Who Am I – Defining Your Business’s U.S.P.

Annual Planning, Marketing

Written by Christina Close

June 9, 2024
rogers advertising
Pink Lemon | Unique Selling Proposition
Philosophers have been trying to help people answer the question of “Who Am I” for centuries.  While answering this deeply personal question may seem impossible, answering this question for your business is absolutely attainable – and critical to marketing and growing your brand.
Just as fingerprints define an individual, there are hallmarks of your business that define your company’s brand.  Let’s walk through four key areas to help you define who your business is and claim your USP (unique selling proposition).

After walking through this exercise, you should be able to clearly articulate your unique selling proposition.  You will be able to define the key attributes which distinctly position your company in the marketplace and understand why customers choose your brand.

The 4 P’s vital to a unique selling proposition

The 4 P’s are product, price, place, and promotion.  Each of these areas are a lens to evaluate your business and your main selling points.  After reviewing each area, think of the 4 P’s as hooks on the wall.  In evaluating your business thru each of these lenses, determine which hook (or hooks) your business would hang its proverbial hat.


In the most basic sense, define what you are selling. Then dig a little deeper. Product entails more than being one of a kind. Compare what you are selling to your main competitors. Your product includes both tangible and intangible qualities.


Is your offering comparatively unique because it is of high-end quality?


Do you have service that is bar-none?


Do you offer the best variety available?


Do you offer the largest selection?

These are indicators that your product drives your unique selling proposition. A national brand example of product-focused USP is Maxwell House coffee which claims to be “good to the last drop.”


When people hear price they often equate it with being cheap. But price does not simply mean cheapest. It can also mean the best value. If you price-match or offer a lowest-price guarantee, then this P is probably your wheelhouse.

Once evaluating your product, you may find that what you are selling + your service proves you to be the best value and thus your USP has an element of price. A national brand example of a price-focused USP is Walmart whose brand statement is “saving people money so they can live better.”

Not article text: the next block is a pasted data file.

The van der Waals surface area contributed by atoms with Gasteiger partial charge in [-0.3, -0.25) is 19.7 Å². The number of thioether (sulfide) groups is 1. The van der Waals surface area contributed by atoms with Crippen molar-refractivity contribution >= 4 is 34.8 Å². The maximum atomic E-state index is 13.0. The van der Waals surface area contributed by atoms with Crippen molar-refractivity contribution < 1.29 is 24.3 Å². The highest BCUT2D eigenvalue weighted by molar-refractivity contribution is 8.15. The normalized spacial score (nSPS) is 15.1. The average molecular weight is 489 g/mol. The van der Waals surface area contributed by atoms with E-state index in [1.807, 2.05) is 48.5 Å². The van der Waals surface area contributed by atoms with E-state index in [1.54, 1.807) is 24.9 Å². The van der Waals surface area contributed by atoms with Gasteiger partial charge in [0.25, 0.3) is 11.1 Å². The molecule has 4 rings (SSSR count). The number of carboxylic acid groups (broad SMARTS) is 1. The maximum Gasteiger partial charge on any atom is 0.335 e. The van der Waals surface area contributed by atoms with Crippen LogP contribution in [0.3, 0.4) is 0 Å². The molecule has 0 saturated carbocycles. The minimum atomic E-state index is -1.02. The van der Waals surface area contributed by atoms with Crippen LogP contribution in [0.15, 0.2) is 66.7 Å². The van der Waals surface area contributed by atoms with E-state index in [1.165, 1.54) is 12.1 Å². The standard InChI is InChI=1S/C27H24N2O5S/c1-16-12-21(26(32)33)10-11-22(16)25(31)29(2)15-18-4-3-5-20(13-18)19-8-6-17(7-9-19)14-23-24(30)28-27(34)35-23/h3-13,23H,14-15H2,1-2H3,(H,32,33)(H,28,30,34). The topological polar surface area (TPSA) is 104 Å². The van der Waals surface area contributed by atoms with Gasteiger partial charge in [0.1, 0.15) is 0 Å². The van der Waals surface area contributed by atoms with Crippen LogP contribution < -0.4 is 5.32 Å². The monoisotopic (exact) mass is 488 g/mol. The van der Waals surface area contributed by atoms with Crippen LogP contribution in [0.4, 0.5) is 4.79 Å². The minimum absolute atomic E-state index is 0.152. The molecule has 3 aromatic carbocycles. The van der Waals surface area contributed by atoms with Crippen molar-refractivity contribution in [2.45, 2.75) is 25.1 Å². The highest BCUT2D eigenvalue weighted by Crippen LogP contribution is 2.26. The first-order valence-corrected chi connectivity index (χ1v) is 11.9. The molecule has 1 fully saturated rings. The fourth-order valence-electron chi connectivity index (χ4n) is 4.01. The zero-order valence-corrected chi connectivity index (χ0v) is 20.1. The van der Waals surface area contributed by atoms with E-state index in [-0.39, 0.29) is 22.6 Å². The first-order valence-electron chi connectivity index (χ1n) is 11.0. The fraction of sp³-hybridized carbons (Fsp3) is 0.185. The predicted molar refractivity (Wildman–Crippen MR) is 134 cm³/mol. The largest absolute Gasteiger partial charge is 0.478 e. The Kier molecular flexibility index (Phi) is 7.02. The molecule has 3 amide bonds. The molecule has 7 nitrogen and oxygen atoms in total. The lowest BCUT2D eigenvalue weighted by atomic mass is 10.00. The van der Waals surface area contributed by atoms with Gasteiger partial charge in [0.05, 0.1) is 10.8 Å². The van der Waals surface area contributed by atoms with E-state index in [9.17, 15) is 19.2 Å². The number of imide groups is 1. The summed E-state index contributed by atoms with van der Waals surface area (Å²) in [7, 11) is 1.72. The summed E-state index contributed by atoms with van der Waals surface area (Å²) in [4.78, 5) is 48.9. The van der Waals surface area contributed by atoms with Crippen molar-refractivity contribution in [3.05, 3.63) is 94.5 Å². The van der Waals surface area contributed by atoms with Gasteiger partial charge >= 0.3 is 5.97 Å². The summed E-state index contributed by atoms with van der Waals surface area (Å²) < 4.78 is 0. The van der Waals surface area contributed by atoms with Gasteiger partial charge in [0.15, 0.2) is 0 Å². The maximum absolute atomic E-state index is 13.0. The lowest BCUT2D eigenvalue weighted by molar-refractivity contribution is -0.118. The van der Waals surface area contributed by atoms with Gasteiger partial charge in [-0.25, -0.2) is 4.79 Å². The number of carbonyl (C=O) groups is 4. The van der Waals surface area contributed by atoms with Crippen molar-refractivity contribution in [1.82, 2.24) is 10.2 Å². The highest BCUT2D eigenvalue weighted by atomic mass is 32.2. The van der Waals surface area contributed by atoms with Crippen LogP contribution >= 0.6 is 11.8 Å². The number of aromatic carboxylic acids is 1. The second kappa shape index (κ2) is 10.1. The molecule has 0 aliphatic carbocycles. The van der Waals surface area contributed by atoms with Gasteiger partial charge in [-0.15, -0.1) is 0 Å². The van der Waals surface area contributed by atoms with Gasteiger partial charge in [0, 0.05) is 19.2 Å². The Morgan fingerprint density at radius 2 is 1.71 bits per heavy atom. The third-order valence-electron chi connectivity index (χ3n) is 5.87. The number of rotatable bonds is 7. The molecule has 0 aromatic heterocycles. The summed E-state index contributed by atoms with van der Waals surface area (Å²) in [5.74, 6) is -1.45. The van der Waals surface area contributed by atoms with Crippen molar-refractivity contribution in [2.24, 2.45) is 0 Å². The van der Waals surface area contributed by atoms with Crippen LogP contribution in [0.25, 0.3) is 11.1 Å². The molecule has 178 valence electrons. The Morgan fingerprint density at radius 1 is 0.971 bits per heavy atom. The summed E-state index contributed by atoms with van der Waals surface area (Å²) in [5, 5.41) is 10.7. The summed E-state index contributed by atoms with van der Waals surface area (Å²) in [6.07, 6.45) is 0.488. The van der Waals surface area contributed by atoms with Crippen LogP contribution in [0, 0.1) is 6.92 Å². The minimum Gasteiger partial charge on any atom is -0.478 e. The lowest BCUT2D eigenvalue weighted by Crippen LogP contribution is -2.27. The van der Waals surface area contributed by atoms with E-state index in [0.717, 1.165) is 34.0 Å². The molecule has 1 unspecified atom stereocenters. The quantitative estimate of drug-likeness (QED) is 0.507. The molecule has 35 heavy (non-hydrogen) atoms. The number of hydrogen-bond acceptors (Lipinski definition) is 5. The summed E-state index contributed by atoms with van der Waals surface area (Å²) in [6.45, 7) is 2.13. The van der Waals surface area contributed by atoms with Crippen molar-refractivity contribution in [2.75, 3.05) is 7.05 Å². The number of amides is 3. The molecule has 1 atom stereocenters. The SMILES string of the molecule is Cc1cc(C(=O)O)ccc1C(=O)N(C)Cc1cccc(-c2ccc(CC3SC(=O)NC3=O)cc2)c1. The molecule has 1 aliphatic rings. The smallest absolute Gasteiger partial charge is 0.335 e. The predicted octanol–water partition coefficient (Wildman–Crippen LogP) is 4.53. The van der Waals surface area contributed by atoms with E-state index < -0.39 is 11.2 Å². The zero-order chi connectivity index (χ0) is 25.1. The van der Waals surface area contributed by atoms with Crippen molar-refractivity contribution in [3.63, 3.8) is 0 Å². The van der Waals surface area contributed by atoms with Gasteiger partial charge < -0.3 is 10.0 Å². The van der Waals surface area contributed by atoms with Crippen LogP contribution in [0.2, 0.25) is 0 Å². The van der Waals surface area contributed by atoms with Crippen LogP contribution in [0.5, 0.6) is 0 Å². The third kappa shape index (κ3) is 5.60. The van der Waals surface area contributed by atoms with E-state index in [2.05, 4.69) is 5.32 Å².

Evaluating your business thru the place lens means both brick and mortar as well as ecommerce.


Do you have a location every five miles?


Do you have eCommerce established on your site while your competitors are behind the curve?


Is your store a ginormous warehouse that consumers will travel miles and miles to visit?


Do you make house calls while your competitors do not?

If you answered yes, then place is an integral part of your USP. A national brand example of a place-focused USP is 7-11 who is available 24-7 and has nearly 730 stores in the state of Virginia alone (that is roughly one store for every 11,000 people!).


While you will want to promote your unique selling proposition no matter its definition, sometimes what makes a brand unique is the promotion itself.  Are you known for always having a sale or offer?  If so, your hat is hung on the promotion P.


Now that you have thought about your business identity though each lens of the 4 P’s (Product, Price, Place, Promotion), you are ready to craft your USP. Still need help clearly defining your brand in the marketplace? Rogers Advertising is here to help. Our team is happy to discuss your business and help you get on track to understanding your brand and developing a strategic marketing plan to grow your business.

About Christina Close

Christina Close, Marketing Director for Rogers Advertising, has been helping local, regional, and national brands execute successful marketing strategies for over 17 years. She has fine-tuned her knowledge of media research and consumer data to assist brands in creating and executing cost-efficient, multi-faceted advertising campaigns.

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